English 201 concentrates exclusively upon the essay as a vehicle of prose communication. Students will read the works of several modern essayists (for example, E.M. Forster, George Orwell, Alice Walker, Lewis Thomas, Joan Didion) and write essays based upon thematic and rhetorical methods discovered in the texts. Limited enrollment. This course is offered in the first half, spring semester.
Credits: 1/2

ENG 212 Creative Writing: Poetry
This course includes composition, presentation, and considered discussion of original poems in a workshop atmosphere. Experimentation with various poetic forms will be encouraged and craftsmanship emphasized. A strong commitment to poetry will be expected, not only in writing and rewriting throughout the semester, but also in careful criticism of fellow students' work. Supplementary readings in contemporary poetry will be used as models for writing and as impetus for discussion. This course is offered in the fall semester.
Credits: 1

ENG 213 Creative Writing: Short Fiction
Students will write about 12,000 words of short fiction, which will be read and discussed in workshop sessions. The course pre-supposes a serious interest in creative writing. It requires strict self discipline, devotion to craftsmanship, and active critical analysis. Supplementary readings in short fiction, past and contemporary, are assigned. This course is offered in the fall semester.
Credits: 1

ENG 221 Studies in Language: American Dialects
An introduction to the study of dialects in America, with a particular focus on the diversity of American speech as reflected in its many cultural variations. Students will read about the varieties of American speech, study their historical, sociological, and linguistic background, and conduct original research in describing a cultural dialect. The course is offered in the second half, spring semester.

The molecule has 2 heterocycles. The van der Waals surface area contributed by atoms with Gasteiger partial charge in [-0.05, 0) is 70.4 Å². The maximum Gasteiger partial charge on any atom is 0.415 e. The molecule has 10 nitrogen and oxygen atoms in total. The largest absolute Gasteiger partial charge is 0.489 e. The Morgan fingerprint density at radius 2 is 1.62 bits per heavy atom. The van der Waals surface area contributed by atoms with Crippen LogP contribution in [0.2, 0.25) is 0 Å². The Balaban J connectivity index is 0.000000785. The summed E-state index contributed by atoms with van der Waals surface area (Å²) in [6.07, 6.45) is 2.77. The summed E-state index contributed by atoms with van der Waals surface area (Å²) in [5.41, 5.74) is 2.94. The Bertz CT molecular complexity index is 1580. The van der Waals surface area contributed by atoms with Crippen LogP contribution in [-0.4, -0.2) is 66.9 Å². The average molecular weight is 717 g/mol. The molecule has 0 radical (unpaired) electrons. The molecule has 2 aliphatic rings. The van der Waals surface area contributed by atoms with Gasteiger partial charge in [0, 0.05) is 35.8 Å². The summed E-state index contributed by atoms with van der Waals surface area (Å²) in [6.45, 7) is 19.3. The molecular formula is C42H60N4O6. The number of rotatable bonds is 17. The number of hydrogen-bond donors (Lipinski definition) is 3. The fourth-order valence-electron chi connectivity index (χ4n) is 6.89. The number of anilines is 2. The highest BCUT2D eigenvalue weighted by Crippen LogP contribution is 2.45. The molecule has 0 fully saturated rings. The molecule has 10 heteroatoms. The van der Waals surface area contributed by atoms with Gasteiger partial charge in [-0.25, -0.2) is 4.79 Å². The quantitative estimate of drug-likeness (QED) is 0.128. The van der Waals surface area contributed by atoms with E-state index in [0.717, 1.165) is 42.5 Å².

Credits: 1/2

ENG 387 Independent Study in Lanaguage
Any student in good standing academically and interested in pursuing a topic in language studies in English not normally available through departmental course offerings is encouraged to apply to the Department for permission to do independent work in English language studies. Such study usually involves not more than one course credit a semester, and entails a significant academic project submitted to a department member for a letter grade. Students must receive written approval of their project proposal from a department member before registering for the course. One-half or one course credit each semester.
Prerequisite: Consent of the instructor and approval of the Department chair.
Credits: 1/2

ENG 410 Advanced Composition: Academic and Professional Writing
The goal of this course is for the student to gain greater awareness and control over his writing for a variety of academic and professional purposes. Students who wish to improve their college writing and those who plan to attend law or graduate school, teach, or write professionally would be well served by the course. We will focus in particular on clarity in writing, argumentative techniques, the demands of different genres, and developing a personal voice. Limited enrollment. This course is offered in the spring semester. Not offered 2005-2006).
Prerequisite: Junior or senior standing or permission of the instructor.
Credits: 1

ENG 411 Advanced Composition: Business & Technical Writing
The emphasis in this course will be on technical, business, and other forms of career-oriented writing. Topics include audience analysis, style analysis, grammar, punctuation, and research. Assignments adapted to fit the background and interests of each student include business correspondence, mechanism description, process description, formal proposal, magazine article, and formal report. Limited enrollment. This course is offered in the spring semester.
Prerequisite: Junior or senior standing or permission of the instructor.
Credits: 1

STUDENTS MAY TAKE EITHER ENGLISH 410 or 411, BUT NOT BOTH.

ENG 412 Advanced Creative Writing: Poetry
This course will be conducted as a workshop. Besides writing steadily and much, the student will be expected to read carefully and criticize his peers’ work. This course is offered in the spring semester. Not offered 2005-2006.
Credits: 1

ENG 413 Advanced Creative Writing: Fiction